Figure 13

The geometric validation for CityGML bridges using the val3dity tool. The summary states that all bridges are geometrically valid.


For the CityGML buildings, the val3dity tool reported more than 85% of valid features. In the rest, several kinds of geometrical errors were found (i.e., RING_SELF_INTERSECTION). Even if some tools for automatic reparation exist (e.g., CityDoctor5), due to the complex cases and lack of thematic information, it is appropriate to repair the invalid geometries manually.

To efficiently manage and query the geospatial data, it is sufficient to store them into the spatial database. For storing the CityGML data, the 3D City Database (Yao et al., 2018) was used. It allows virtual 3D city models to be managed on top of a standard spatial relational database. The PostgreSQL with PostGIS option was used.

The 3D City Database’s database schema implements the CityGML standard and supports all the thematic modules from CityGML 2.0 and five different LODs. The created CityGML files were successfully imported into the spatial database using the tool 3D City Database Importer/Exporter.

. Visualization in web map client

The visualization in the web environment enables to disseminate the data to the wider audience. The 3D City Database Importer/Exporter enables to export the stored CityGML data into several data formats suitable for 3D web visualization (KML/KMZ, COLLADA, glTF). As previously mentioned, the used geospatial datasets contain neither semantic information nor the textures. Therefore, the data were exported into the KML and KMZ data formats. Tests have shown shorter loading times (in Google Earth) for the KML format (as opposed to KMZ) when loading from the local hard disk. The Earth Browser’s stability also seems to improve when using the uncompressed format. On the other hand, when loading files from a server, KMZ reduces the amount of requests considerably, thus increasing performance (Kolbe et al., 2018).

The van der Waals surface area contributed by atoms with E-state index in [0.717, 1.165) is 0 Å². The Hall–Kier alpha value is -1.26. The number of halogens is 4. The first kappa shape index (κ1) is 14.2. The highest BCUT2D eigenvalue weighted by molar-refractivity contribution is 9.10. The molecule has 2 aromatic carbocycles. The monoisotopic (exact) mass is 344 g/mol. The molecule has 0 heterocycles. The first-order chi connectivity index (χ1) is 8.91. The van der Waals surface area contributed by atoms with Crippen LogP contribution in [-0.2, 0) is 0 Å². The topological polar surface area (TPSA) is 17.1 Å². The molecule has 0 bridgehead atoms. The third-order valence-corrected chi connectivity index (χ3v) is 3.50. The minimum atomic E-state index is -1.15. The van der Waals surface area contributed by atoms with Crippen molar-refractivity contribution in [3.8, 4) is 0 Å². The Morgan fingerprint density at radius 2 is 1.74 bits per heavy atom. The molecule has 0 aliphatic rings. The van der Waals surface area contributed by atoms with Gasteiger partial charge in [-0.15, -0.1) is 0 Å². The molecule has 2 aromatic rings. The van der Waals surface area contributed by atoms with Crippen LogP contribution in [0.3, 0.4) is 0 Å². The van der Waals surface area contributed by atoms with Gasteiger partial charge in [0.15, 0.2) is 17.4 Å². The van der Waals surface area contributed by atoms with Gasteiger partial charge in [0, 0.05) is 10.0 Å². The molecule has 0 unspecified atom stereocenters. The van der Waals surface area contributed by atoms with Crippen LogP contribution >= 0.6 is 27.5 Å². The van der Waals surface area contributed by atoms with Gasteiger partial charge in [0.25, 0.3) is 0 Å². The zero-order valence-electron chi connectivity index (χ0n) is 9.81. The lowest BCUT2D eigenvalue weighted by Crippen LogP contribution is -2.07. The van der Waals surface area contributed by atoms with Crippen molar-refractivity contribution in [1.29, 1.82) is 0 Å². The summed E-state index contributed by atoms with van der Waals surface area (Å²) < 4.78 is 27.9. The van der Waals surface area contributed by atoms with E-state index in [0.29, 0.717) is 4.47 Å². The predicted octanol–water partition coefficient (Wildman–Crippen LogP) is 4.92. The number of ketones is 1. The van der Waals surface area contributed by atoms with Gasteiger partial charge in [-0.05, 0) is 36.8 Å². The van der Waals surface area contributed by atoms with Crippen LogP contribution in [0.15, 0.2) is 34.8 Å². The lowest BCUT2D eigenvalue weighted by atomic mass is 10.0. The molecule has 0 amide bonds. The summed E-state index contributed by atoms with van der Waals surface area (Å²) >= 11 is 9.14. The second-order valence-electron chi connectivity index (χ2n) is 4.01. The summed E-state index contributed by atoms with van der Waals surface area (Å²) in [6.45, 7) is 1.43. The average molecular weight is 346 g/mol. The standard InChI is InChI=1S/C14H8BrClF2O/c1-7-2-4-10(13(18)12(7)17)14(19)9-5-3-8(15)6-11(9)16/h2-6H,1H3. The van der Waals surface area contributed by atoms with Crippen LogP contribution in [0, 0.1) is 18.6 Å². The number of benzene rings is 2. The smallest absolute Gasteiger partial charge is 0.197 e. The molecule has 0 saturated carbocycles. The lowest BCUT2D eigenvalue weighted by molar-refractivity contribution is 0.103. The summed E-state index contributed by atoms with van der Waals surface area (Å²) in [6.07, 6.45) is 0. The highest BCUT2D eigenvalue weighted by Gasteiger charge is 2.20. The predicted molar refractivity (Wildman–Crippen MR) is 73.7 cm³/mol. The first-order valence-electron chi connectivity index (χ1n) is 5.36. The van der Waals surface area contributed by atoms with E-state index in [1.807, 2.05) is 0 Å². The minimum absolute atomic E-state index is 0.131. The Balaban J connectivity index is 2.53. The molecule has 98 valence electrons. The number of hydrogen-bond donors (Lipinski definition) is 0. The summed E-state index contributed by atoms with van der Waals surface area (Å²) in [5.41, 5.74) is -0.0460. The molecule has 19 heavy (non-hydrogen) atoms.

Together with the fully detailed geometry information also,

the thematic surfaces were exported. This was due to the reason, that the exporting tool follows a logic, that surfaces touching the ground (having lowest z-coordinate) were considered as wall surfaces and all other were considered as roof surfaces.

For the 3D web visualization of the exported CityGML data, the 3DCityDB-Web-Map-Client was used. The 3DCityDB-Web-Map-Client is 3DCityDB’s front-end for web-based 3D visualization and interactive exploration of arbitrarily large semantic 3D city models (Yao et al., 2018). It has been developed based on the Cesium Virtual Globe6, which is an open source JavaScript library.

As the amount of 3D data to be visualized can be huge, the 3D City Database Importer/Exporter tool enables a ‘tiling’ option. It means that the area enclosed by the bounding box will be exported in tiles and then only the tiles in the vicinity of the viewer’s location are loaded. The tiles can be created manually or automatically. The latter option was used, the side length for automatic tiling was set 125.0 meters. Given the size of the testing area, 17 21 tiles were generated.

To test the functionality of the 3D web client on a local machine, the 3D web client offers a lightweight JavaScript-based HTTP server (Kolbe et al., 2018). The server was run on the local machine with configuration Intel® Core™ i5-82500 CPU @ 1.60 GHz, 16 GB RAM, Windows 10 64 bit, Intel HD Graphics 620. Figure 14 shows the exported 3D geospatial data after their loading into the web map client.